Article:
I have a server running Suse 11.1 which was recently compromised through the zencart software.
This happened as the hacker was able to get some code onto my server via the web server (via the zencart vulnerability). The code then collected information and sent it on to an external domain.
Fortunately, there was no information on the server so they wasted their time, but my hosting company took the server down whilst I sorted out the issue.
I noticed lots of login attempts via ssh - all failed, but they clog up my log files and I assume they waste resources in general.
So, I would like to achieve 2 things -
SSH needs to remain open to the public (well a very small portion of the public !) - but if anyone keeps failing login or simply makes more than a reasonable number of connection attempts in a small amount of time, then prevent them from further attempts (not permanently - just for an hour or so - so that I do not have to manually un block them)
Most of my server applications never need to connect to the outside world. There are some exceptions such as my external SMTP server, paypals servers and of course the suse repositories etc… I would like to deny access to the internet for all applications apart from certain domains that I allow.
Can anyone steer me in the right direction on how to do this ? I have not had much experience with the suse firewall - I tried to use yast2 to set it up, but found nothing for outgoing connections
On Mon, 26 Oct 2009 21:46:01 +0000, garytaylor wrote:
> 1. SSH needs to remain open to the public (well a very small portion of
> the public !) - but if anyone keeps failing login or simply makes more
> than a reasonable number of connection attempts in a small amount of
> time, then prevent them from further attempts (not permanently - just
> for an hour or so - so that I do not have to manually un block them)
I’ll leave the firewall question for someone else who works with the
firewall more to answer, but from an ssh standpoint, there are two things
you can do:
Change the port to a non-standard port
Disable password authentication and require the use of public key
I used to see the password attempts in my logs as well, and implementing #2 stopped that from happening. It’s generally considered a good
practice, though, to change the port as well. This can be done with a
change to your /etc/sshd_config file.
The special value rpc is recognized as protocol and means that dport is
interpreted as rpc service name. See FW_SERVICES_EXT_RPC for
Note1: keep in mind that FW_SERVICES_EXT_TCP, FW_SERVICES_EXT_UDP
take precedence over FW_SERVICES_ACCEPT_EXT so don’t open the same
port with both options.
Note2: the iptables recent module may not be available for ipv6. To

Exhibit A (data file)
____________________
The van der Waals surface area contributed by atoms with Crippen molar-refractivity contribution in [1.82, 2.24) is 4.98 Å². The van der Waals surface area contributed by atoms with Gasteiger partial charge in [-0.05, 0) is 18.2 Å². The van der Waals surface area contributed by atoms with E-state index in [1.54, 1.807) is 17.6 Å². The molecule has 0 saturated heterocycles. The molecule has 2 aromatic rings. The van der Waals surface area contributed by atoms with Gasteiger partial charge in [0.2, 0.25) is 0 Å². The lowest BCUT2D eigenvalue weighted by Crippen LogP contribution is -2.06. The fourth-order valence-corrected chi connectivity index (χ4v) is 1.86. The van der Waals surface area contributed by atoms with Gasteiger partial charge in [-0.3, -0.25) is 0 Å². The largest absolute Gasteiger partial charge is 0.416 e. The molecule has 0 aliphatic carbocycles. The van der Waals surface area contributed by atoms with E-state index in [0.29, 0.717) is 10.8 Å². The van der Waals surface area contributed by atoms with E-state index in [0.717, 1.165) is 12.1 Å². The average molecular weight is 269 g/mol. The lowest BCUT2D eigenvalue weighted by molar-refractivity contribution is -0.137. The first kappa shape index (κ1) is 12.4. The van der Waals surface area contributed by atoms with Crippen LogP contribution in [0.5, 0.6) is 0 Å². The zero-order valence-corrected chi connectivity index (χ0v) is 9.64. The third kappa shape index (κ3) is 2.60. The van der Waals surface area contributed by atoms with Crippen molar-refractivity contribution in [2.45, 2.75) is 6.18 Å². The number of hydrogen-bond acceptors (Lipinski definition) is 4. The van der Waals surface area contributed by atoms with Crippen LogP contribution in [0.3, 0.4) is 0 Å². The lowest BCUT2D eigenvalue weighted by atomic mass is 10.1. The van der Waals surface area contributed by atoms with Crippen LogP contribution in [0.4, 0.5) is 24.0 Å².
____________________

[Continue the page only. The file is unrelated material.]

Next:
avoid an error message use 0.0.0.0/0 instead of 0/0. This will
install the rule for ipv4 only.
You can edit FW_SERVICES_ACCEPT_EXT directly with gnomesu/kdesu gedit/kwrite /etc/sysconfig/SuSEfirewall2
or via Yast → system → etc sysconfig editor → network → firewall → susefirewall2 → FW_SERVICES_ACCEPT_EXT (e&oe memory)
On Tue, 27 Oct 2009 03:16:01 +0000, Akoellh wrote:
> garytaylor;2056077 Wrote:
>> This happened as the hacker was able to get some code onto my server
>> via the web server (via the zencart vulnerability).
> And how shall a “firewall” (the “” because SuSEfirewall2 is a packet
> filter) protect you from that?
> It can’t because it is not a firewall’s job to do that.
He doesn’t want the firewall to do this, he wants to use the firewall to
only permit certain applications on the server from connecting to systems
he doesn’t control.
Though of course, apache would need to be able to send data to any client
that connects to it.
That said, I don’t know if openSUSE’s firewall can be configured to do
anything like this.
I’m aware of that, the reason I posted this is actually, that IMHO the OP is missing out the real problem.
How could the system be compromised?
What did I miss to protect those services which should be available over WAN and can not be protected by a firewall? (i.e. applying security patches, insecure configuration of the services, …)
Automated login attempts via SSH on port 22 are annoying but not a security problem if SSH is configured securely, services only available in a LAN should be configured (if possible, most of them can be) only to listen on those addresses or an extra “LAN-only”-interface.
IMHO one can start thinking about further hardening via a “firewall” mechanism AFTER considering the steps mentioned above but not as a starting point.